And now, by a transition which he did not notice, it seemed that what had begun as speech was turned into sight, or into something that can be remembered only as if it were seeing. He thought he saw the Great Dance. It seemed to be woven out of the intertwining undulation of many cords or bands of light, leaping over and under one another and mutually embraced in arabesques and flower-like subtleties. Each figure as he looked at it became the master-figure or focus of the whole spectacle, by means of which his eye disentangled all else and brought it into unity – only to be itself entangled when he looked to what he had taken for mere marginal decorations and found that there also the same hegemony was claimed, and the claim made good, yet the former pattern not thereby dispossessed but finding in its new subordination a significance greater than that which it had abdicated. He could see also (but the word ‘seeing’ is now plainly inadequate) wherever the ribbons or serpents of light intersected, minute corpuscles of momentary brightness: and he knew somehow that these particles were the secular generalities of which history tells – peoples, institutions, climates of opinion, civilisations, arts, sciences, and the like – ephemeral coruscations that piped their short song and vanished. The ribbons or cords themselves, in which millions of corpuscles lived and died, were things of some different kind. At first he could not say what: But he knew in the end that most of them were individual entities. If so, the time in which the Great Dance proceeds is very unlike time as we know it. Some of the thinner more delicate cords were beings that we call short-lived: flowers and insects, a fruit or a storm of rain, and once (he thought) a wave of the sea. Others were such things as we also think lasting: crystals, rivers, mountains, or even stars. Far above these in girth and luminosity and flashing with colours from beyond our spectrum were the lines of the personal beings, yet as different from one another in splendour as all of them from the previous class. But not all the cords were individuals: some were universal truths or universal qualities. It did not surprise him then to find that these and the persons were both cords and both stood together as against the mere atoms of generality which live and died in the clashing of their streams: but afterwards, when he came back to earth, he wondered. And by now the thing must have passed together out of the region of sight as we understand it. For he says that the whole solid figure of these enamoured and inter-inanimated circlings was suddenly revealed as the mere superficies of a far vaster pattern in four dimensions, and that figure as the boundary of yet others in other worlds: till suddenly as the movement grew yet swifter, the interweaving yet more ecstatic, the relevance of all to all yet more intense, as dimension was added to dimension and that part of him which could reason and remember was dropped farther and farther behind that part of him which saw, even then, at the very zenith of complexity, complexity was eaten up and faded, as a thin white cloud fades into the hard blue burning of the sky, and simplicity beyond all comprehension, ancient and young as spring, illimitable, pellucid, drew him with cords of infinite desire into its own stillness. He went up into such quietness, a privacy, and a freshness that at the very moment when he stood farthest from our ordinary mode of being he had the sense of stripping off encumbrances and awaking from trance, and coming to himself. (Lewis, C.S., Perelandra, Scribner:NYC, 2003, pp. 183-88)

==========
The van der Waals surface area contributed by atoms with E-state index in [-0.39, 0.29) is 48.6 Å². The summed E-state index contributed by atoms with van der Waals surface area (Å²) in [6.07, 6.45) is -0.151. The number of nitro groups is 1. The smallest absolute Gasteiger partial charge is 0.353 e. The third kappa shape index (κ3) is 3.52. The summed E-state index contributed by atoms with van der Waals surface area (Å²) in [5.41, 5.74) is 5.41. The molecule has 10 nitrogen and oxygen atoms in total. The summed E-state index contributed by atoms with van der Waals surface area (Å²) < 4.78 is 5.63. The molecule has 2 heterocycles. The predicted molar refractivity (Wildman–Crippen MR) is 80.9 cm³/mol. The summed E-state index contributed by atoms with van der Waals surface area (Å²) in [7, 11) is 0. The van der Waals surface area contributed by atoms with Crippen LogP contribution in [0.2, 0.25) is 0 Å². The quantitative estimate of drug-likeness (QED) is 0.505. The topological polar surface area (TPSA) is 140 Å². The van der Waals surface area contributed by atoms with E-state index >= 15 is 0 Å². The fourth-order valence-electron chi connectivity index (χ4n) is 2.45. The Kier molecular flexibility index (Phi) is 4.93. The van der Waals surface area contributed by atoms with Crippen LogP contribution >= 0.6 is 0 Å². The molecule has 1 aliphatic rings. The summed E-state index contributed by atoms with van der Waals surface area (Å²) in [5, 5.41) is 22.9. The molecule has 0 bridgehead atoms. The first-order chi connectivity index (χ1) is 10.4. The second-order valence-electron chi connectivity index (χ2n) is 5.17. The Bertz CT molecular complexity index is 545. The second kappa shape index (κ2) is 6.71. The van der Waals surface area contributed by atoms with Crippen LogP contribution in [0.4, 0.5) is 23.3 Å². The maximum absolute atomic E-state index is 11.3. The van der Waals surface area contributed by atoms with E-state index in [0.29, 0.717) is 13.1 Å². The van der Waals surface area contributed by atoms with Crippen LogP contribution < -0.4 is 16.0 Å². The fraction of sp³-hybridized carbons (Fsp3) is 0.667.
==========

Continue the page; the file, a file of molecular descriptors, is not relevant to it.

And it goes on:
This, then, is the Dance into which the Christ-to-be-Born invites us.
In a book of the Christian apocrypha called The Acts of St. John, we are told that after the Last Supper Jesus came down from the table and danced a ring dance with his twelve disciples. The picture here is of the disciples united with their Rabbi in the mystery of atonement. Sounding through the dance is the voice of Christ, the Logos, the original Word that was there at the beginning, that came to dwell among us, that will be there at the end, imparting the essence of divine mystery through the Great Dance described so brilliantly by Lewis.
Perhaps because of that dance scene in The Acts of St. John, Christian writers, musicians and poets have repeatedly used the image of the dance. Theologians use the Greek word perichoresis, which means “dancing around,” to describe the way in which the Three Persons of the Blessed Trinity relate one to another. In the Trinity’s dance, “each of the divine persons centers upon the others. None demands that the others revolve around him. Each voluntarily circles the other two, pouring love, delight, and adoration into them. Each person of the Trinity loves, adores, defers to, and rejoices in the others. [This] creates a dynamic, pulsating dance of joy and love.” (Timothy Keller, The Reason for God: Belief in an Age of Skepticism, Penguin: New York, 2009, p. 215) Creation is a dance with the inner life of the Trinity written all through it and the Christ-about-to-be-Born invites us to join the dance, to share the memories and dreams of God, to be part of the family of God.
Early Fathers of the Church often commented on the dance as a means of worship and of linking the faithful to the angels and blessed souls in Paradise. The Fourth Century bishop, St. Basil of Caesarea wrote, “Could there be anything more blessed than to imitate on earth the ring-dance of the angels . . . . ?” And, although the attribution may be spurious, there is a poem in praise of the dance credited to St. Augustine of Hippo:
I praise the dance,
for it frees people from the heaviness of matter
and binds the isolated to community.
I praise the dance,
which demands everything:
health and a clear spirit and a buoyant soul.
Dance is a transformation of space,
who are in constant danger
of becoming all brain, will, or feeling.
Dancing demands a whole person,
one who is firmly anchored in the center of his life,
who is not obsessed by lust for people and things
and the demon of isolation in his own ego.
Dancing demands a freed person,
one who vibrates with the equipoise of all his powers.
I praise the dance.
O man, learn to dance,
or else the angels in heaven will not know what to do with you.
“Tomorrow shall be my dancing day,” sings the Christ-about-to-be-Born in the old Cornish Christmas carol. In a more contemporary song many of you will know, the Christ-about-to-be-Born says:
I danced in the morning when the world was begun.
I danced in the moon and the stars and the sun.
I came down from heaven and I danced on the earth;
At Bethlehem, I had my birth.
Dance, then, wherever you may be;
For I am the lord of the dance, said he.
And I’ll lead you all, wherever you may be;
And I’ll lead you all in the dance, said he.
(Lord of the Dance by Sydney Carter)
The Christ-about-to-be-Born invites us to join the Great Dance, to share the memories and dreams of God and to be part of the family of God.
Or as Baron the Christmas Puppy would put it [sings]
“Everybody dance now! A-a-a-a-men! A-a-a-a-men! A-a-a-a-men!”
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Father Funston is the rector of St. Paul’s Episcopal Church, Medina, Ohio.